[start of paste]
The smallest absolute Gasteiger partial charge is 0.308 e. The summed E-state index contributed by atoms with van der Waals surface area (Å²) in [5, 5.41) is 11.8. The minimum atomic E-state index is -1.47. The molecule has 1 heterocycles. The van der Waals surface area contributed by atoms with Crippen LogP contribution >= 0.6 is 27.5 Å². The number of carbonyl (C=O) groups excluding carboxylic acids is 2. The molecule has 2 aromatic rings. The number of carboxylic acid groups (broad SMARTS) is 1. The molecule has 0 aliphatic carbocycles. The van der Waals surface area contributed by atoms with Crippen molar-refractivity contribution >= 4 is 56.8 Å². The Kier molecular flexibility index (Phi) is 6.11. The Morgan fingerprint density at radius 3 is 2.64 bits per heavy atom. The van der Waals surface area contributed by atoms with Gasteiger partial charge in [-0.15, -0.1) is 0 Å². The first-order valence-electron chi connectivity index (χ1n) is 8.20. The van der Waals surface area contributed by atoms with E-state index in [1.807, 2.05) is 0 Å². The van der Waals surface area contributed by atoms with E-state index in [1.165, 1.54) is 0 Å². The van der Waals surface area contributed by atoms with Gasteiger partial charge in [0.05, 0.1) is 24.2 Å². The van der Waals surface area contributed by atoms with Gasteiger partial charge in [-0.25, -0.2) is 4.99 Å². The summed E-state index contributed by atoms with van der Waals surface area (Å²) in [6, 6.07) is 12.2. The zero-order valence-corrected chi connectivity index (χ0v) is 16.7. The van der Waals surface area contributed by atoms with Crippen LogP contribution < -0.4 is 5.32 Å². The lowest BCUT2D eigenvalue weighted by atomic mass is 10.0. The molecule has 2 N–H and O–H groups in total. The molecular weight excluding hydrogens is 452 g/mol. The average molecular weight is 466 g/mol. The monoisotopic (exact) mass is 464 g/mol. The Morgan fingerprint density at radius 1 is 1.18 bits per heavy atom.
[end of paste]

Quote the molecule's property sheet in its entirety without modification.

The smallest absolute Gasteiger partial charge is 0.308 e. The summed E-state index contributed by atoms with van der Waals surface area (Å²) in [5, 5.41) is 11.8. The minimum atomic E-state index is -1.47. The molecule has 1 heterocycles. The van der Waals surface area contributed by atoms with Crippen LogP contribution >= 0.6 is 27.5 Å². The number of carbonyl (C=O) groups excluding carboxylic acids is 2. The molecule has 2 aromatic rings. The number of carboxylic acid groups (broad SMARTS) is 1. The molecule has 0 aliphatic carbocycles. The van der Waals surface area contributed by atoms with Crippen molar-refractivity contribution >= 4 is 56.8 Å². The Kier molecular flexibility index (Phi) is 6.11. The Morgan fingerprint density at radius 3 is 2.64 bits per heavy atom. The van der Waals surface area contributed by atoms with Gasteiger partial charge in [-0.15, -0.1) is 0 Å². The first-order valence-electron chi connectivity index (χ1n) is 8.20. The van der Waals surface area contributed by atoms with E-state index in [1.807, 2.05) is 0 Å². The van der Waals surface area contributed by atoms with E-state index in [1.165, 1.54) is 0 Å². The van der Waals surface area contributed by atoms with Gasteiger partial charge in [0.05, 0.1) is 24.2 Å². The van der Waals surface area contributed by atoms with Gasteiger partial charge in [-0.25, -0.2) is 4.99 Å². The summed E-state index contributed by atoms with van der Waals surface area (Å²) in [6, 6.07) is 12.2. The zero-order valence-corrected chi connectivity index (χ0v) is 16.7. The van der Waals surface area contributed by atoms with Crippen LogP contribution < -0.4 is 5.32 Å². The lowest BCUT2D eigenvalue weighted by atomic mass is 10.0. The molecule has 2 N–H and O–H groups in total. The molecular weight excluding hydrogens is 452 g/mol. The average molecular weight is 466 g/mol. The monoisotopic (exact) mass is 464 g/mol. The Morgan fingerprint density at radius 1 is 1.18 bits per heavy atom.